After top FBI officials testified before the Senate Judiciary Committee last month that Chinese espionage poses the “most severe” threat currently facing American security, and after greater scrutiny of major Chinese telecommunications that had before operated with seeming impunity in the US like Huawei Technologies Co. and ZTE Corp. — especially following the arrest of Huawei’s CFO Meng Wanzhou and others in Canada — senators are now proposing a bill to combat technology threats from China.
Senators Mark Warner and Marco Rubio during a previous press conference on Russian election meddling. via Getty
Senators Mark Warner and Marco Rubio are co-sponsoring legislation that seeks to counter the risk of state-sponsored technology theft by establishing an “Office of Critical Technologies and Security” overseen by the White House. The bill would add greater teeth and oversight to current Trump administration efforts to quash Chinese attempts at stealing technology secrets from US firms, which often also involves supply chain infiltration at foreign manufacturing sites, following a related bill signed into law last August which attempted to strengthen a panel that reviews foreign-based investments in the US for national security risks, but which was widely viewed as “watered down” when it came to China.
Mark Warner (D-VA) described, “It is clear that China is determined to use every tool in its arsenal to surpass the United States technologically and dominate us economically.” Continuing his Friday statement, he said, “We need a whole-of-government technology strategy to protect U.S. competitiveness in emerging and dual-use technologies and address the Chinese threat.”
And Rubio (R-FL) specified the China tech theft threat as follows:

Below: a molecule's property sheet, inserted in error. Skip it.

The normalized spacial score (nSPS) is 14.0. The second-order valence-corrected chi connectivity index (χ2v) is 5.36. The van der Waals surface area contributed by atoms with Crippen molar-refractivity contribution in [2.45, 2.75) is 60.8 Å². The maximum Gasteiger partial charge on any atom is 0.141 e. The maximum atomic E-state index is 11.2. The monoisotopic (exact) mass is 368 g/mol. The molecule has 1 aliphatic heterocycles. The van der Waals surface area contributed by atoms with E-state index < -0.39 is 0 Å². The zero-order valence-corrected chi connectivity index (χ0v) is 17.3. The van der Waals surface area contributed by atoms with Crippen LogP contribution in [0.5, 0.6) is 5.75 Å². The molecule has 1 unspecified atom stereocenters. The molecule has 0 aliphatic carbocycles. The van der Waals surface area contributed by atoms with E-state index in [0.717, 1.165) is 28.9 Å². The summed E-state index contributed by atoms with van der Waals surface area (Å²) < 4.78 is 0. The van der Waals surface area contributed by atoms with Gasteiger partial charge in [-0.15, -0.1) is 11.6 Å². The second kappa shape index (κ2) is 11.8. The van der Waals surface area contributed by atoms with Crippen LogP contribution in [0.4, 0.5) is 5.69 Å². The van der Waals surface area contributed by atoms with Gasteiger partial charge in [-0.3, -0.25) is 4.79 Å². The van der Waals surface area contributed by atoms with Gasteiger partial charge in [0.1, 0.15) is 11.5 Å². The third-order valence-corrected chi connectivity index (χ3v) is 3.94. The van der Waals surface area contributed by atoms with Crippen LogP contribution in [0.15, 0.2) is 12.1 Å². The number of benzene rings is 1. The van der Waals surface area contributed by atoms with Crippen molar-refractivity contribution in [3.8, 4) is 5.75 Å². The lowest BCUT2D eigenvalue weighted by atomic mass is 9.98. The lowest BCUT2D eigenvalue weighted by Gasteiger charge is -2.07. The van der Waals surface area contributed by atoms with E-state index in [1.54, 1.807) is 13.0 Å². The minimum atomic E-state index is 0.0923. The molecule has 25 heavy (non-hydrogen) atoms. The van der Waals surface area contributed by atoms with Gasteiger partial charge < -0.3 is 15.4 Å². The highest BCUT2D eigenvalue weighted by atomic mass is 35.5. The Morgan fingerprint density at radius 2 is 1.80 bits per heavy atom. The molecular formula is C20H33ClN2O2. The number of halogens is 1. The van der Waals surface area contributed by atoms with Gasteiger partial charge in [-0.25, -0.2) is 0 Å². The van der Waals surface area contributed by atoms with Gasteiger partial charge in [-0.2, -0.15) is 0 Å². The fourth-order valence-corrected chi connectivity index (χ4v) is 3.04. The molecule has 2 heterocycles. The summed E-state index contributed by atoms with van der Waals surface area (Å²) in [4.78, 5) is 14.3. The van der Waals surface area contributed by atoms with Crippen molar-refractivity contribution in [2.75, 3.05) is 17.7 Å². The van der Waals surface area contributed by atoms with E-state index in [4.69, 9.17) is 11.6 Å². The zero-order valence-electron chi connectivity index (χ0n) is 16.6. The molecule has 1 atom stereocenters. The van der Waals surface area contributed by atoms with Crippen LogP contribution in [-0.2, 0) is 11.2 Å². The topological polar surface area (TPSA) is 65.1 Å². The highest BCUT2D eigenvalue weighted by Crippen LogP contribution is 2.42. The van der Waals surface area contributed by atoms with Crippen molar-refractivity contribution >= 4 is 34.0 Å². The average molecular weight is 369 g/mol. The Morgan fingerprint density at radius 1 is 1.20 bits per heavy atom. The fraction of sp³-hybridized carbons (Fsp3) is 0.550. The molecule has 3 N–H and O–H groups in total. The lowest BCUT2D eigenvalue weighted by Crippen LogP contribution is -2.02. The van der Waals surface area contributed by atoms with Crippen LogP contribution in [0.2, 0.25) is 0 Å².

China continues to conduct a coordinated assault on U.S. intellectual property, U.S. businesses, and our government networks and information with the full backing of the Chinese Communist Party.
Rubio added, “The United States needs a more coordinated approach to directly counter this critical threat and ensure we better protect U.S. technology.”
This follows months of multiple major instances of China caught in brazen acts of theft of American technology and trade secrets, though which only very slowly picked up steam in the mainstream media.
Trump has consistently blasted China’s “unfair trade practices” which includes stealing US intellectual property as the “cost of doing business” with Beijing. The issue has sent tensions soaring amidst a trade war that’s already disrupted the flow of hundreds of billions of dollars worth of goods, potentially slowing growth.
Last month Presidents Trump and Xi Jinping called for a truce in their escalating trade war following a sideline meeting at the G20 summit in Buenos Aires, and starting early next week the two sides are set to hold governmental trade talks in Beijing (Jan 7-8).